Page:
Six hours of classes each day give way to wine-and-cheese receptions or evening lectures, prompting much worshipful talk of books.
“I riffle the pages with my thumb as I’m reading, and I can’t do that on a Kindle,” Jeremy Dibbell, a young staffer at Rare Book School, said one evening while dining with other staff and faculty.
“I think about getting an iPad, but not for books,” said Michael Winship, an English professor from the University of Texas who teaches during the summer in Charlottesville. He is considered an authority on 19th-century American publishing and teaches “The American Book in the Industrial Era, 1820-1940.”
Albert Derolez, teaching “Introduction to Western Codicology,” is a Belgian scholar who excels in Gothic manuscripts.
Martin Antonetti, teaching “The Printed Book in the West to 1800,” was once librarian of the Grolier Club, the nation’s premier organization for bibliophiles.
“You know the phrase, ‘So-and-so wrote the book on X?’ ” said Elizabeth Ott, a U-Va. doctoral student who works at the school. “That’s often literally the case with Rare Book School professors.”
In class, students take turns operating wooden and iron printing presses and hanging pages to dry. Or they gather round ancient manuscripts for a closer look at this goatskin binding or that woodblock rendering.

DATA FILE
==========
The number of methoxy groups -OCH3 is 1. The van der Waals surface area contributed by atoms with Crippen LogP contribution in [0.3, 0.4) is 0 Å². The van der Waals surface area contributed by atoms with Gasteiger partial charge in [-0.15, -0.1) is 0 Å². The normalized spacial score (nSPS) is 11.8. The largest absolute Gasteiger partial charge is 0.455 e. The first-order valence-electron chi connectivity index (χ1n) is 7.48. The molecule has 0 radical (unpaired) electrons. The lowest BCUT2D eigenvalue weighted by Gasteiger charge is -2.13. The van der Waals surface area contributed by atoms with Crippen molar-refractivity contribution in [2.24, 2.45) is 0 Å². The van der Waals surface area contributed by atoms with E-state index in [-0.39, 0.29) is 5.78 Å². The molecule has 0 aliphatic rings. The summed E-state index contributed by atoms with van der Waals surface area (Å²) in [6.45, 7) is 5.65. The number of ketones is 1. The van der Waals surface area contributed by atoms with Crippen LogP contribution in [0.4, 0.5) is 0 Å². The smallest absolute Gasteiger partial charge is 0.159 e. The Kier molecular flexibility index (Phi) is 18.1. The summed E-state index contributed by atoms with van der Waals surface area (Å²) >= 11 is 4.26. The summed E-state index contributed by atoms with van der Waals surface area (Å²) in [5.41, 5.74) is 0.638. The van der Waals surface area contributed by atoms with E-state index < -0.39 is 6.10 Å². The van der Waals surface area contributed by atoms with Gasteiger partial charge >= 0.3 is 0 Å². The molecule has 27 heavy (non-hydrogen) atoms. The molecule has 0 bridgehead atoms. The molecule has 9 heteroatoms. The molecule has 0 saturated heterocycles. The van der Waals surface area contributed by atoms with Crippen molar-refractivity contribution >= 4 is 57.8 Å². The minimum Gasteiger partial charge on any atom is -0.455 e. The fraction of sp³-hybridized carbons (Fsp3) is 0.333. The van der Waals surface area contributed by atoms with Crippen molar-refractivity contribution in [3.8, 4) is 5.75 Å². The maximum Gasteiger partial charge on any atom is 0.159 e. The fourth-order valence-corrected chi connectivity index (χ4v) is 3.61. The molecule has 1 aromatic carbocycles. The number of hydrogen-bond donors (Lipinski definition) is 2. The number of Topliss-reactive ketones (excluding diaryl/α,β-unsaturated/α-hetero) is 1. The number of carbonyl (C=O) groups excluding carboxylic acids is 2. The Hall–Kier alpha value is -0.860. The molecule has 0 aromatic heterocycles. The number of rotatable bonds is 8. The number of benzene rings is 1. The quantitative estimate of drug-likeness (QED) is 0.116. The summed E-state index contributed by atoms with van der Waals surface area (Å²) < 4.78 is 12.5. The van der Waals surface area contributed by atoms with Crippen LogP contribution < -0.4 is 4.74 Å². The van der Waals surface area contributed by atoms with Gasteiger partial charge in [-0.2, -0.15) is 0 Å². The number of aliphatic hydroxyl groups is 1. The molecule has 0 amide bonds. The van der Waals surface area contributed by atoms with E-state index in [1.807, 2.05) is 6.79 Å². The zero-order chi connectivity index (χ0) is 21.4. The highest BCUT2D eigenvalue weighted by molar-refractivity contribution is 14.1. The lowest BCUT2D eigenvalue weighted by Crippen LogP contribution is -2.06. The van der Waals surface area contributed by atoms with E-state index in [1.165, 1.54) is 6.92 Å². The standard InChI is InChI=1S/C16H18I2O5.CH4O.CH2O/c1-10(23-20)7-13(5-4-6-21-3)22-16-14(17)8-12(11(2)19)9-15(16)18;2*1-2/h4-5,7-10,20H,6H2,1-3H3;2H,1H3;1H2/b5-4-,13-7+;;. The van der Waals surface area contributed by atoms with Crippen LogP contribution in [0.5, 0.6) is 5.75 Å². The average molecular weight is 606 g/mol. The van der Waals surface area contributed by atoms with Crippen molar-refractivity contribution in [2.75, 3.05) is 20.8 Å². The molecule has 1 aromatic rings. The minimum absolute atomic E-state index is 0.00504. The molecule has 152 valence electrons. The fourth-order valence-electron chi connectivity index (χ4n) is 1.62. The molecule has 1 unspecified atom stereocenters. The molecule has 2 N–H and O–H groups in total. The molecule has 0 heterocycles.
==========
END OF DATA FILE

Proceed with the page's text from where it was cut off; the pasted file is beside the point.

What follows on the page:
Antonetti opens printer Johannes Pine’s 1733 edition of what is known as Pine’s Horace. With engraved copper plates, it was a luxury buy for the 18th-century European aristocrat.
“Pine engraved it and published it and went bankrupt,” Antonetti said. “He published a Pine’s Virgil to recoup his losses, but that was the final nail in his coffin.”
Terry Belanger, an English literature scholar, started Rare Book School as a laboratory on the history of books and printing within Columbia University’s School of Library Service. Over time, the school gained a reputation as a world leader in training librarians and scholars to collect, catalogue and preserve rare books.
With the future of the book itself now in question, the school’s mission seems all the more clear.
“I actually think that the digital is making us much more aware of the form of the printed book. And so I think this is a moment of rare opportunity, rather than a moment of great crisis,” said Suarez, who co-edited the million-word Oxford Companion to the Book. “This whole Gutenberg elegy, death-of-the-book thing — I’m not buying it.”